The Best Ernest Hemingway Books

It’s hard to argue that Ernest Hemingway isn’t one of the most influential writers of the last 100 years. His books are still widely read and his direct minimalistic style of writing helped shape American writing.

As a freshman in college, I read The Sun Also Rises for the first time. I had always been a reader, but this book was different from the books I had previously read. It felt as if I was reading something important. Since then, I’ve read most of Hemingway’s novels (I haven’t read his posthumous books, other than A Moveable Feast). Here is my ranking of the best Hemingway books.

6. A Farewell to Arms

A Farewell to Arms is a war novel. It takes place in Italy during World War I, and it follows an American who is serving in the Italian Army. 

5. Green Hills of Africa

Green Hills of Africa is Hemingway’s second non-fiction book. It’s about a safari trip Hemingway took with his wife to Eastern Africa. He opens the book by saying that “The writer has attempted to write an absolutely true book to see whether the shape of a country and the pattern of a month’s action can, if truly presented, compete with a work of the imagination.” Hemingway was an avid big-game hunter and his passion for the sport is evident in this book. He gives great imagery of what Africa was like 100 years ago.

Hemingway hunting in Africa

4. For Whom The Bell Tolls

This novel takes place during the Spanish Civil War. Hemingway covered this war as a journalist and adapted what he saw into this novel. This is one of Hemingways most popular works and many consider it to be one of his best. I liked it but thought the three books below were better.

3. The Old Man and the Sea

The Old Man and the Sea is classified as a novella. Depending on what copy of the book you have, it may be less than 100 pages. But this small book has a lot to say. It won the Pulitzer Prize and was noted as being one of the reasons Hemingway won the Nobel prize. 

2. A Moveable Feast

Hemingway once said, “If you are lucky enough to have lived in Paris as a young man, then wherever you go for the rest of your life, it stays with you, for Paris is a moveable feast.”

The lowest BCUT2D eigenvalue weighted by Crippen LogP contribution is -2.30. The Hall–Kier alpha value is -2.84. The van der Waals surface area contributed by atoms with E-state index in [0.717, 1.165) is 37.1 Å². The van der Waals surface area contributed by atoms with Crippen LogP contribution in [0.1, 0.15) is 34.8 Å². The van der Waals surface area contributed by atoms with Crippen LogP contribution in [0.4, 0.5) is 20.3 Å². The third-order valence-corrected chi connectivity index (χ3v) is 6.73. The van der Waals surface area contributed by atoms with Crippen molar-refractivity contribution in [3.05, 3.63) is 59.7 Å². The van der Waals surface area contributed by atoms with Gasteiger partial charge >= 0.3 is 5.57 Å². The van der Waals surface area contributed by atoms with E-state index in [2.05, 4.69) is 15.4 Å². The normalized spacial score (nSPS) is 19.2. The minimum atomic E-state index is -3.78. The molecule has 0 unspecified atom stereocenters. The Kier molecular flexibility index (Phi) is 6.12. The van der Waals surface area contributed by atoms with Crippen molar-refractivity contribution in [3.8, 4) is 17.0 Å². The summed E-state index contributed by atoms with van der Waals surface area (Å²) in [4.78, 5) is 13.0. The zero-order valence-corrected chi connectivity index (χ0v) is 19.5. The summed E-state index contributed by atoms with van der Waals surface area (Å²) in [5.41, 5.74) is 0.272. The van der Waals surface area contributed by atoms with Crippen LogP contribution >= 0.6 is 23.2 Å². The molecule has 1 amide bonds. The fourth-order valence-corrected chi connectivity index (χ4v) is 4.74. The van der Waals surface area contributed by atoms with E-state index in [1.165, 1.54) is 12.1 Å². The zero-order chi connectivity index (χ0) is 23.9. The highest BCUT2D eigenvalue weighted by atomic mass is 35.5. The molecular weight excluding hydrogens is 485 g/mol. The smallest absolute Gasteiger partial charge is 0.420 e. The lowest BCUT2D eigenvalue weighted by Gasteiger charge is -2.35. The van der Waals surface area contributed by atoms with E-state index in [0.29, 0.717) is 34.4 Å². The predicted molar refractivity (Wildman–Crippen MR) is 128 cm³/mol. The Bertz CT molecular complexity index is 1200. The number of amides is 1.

A Moveable Feast is a non-fiction work, which Hemingway writes about his time in Paris during the 1920s. Throughout the chapters, we get character snippets of some of the biggest artists and writers of the day. He was friends with many of them. There is also much introspection of Hemingway’s own life.

This book helped me understand Hemingway. All of his books contain parts of Hemingway in them. He was a complicated person, and Paris was probably the most important time of his life. Hemingway captures the spirit of the lost generation better than any other author. A Moveable Feast goes hand in hand with Hemingway’s best book The Sun Also Rises. 

1. The Sun Also Rises

I’ve written about The Sun Also Rises many times on this website (Themes in the Sun Also Rises, Ernest Hemingway’s Masterpiece The Sun Also Rises). It is a masterpiece. It captures the struggles and hopes of a whole generation. The world was wounded during World War 1 and many young adults who came of age during this time were lost and confused. Many creatives flocked to Paris and sought love, happiness, and freedom, but as we read in The Sun Also Rises, many of this generation had underlying problems and issues.

This is by far Hemingways best book.

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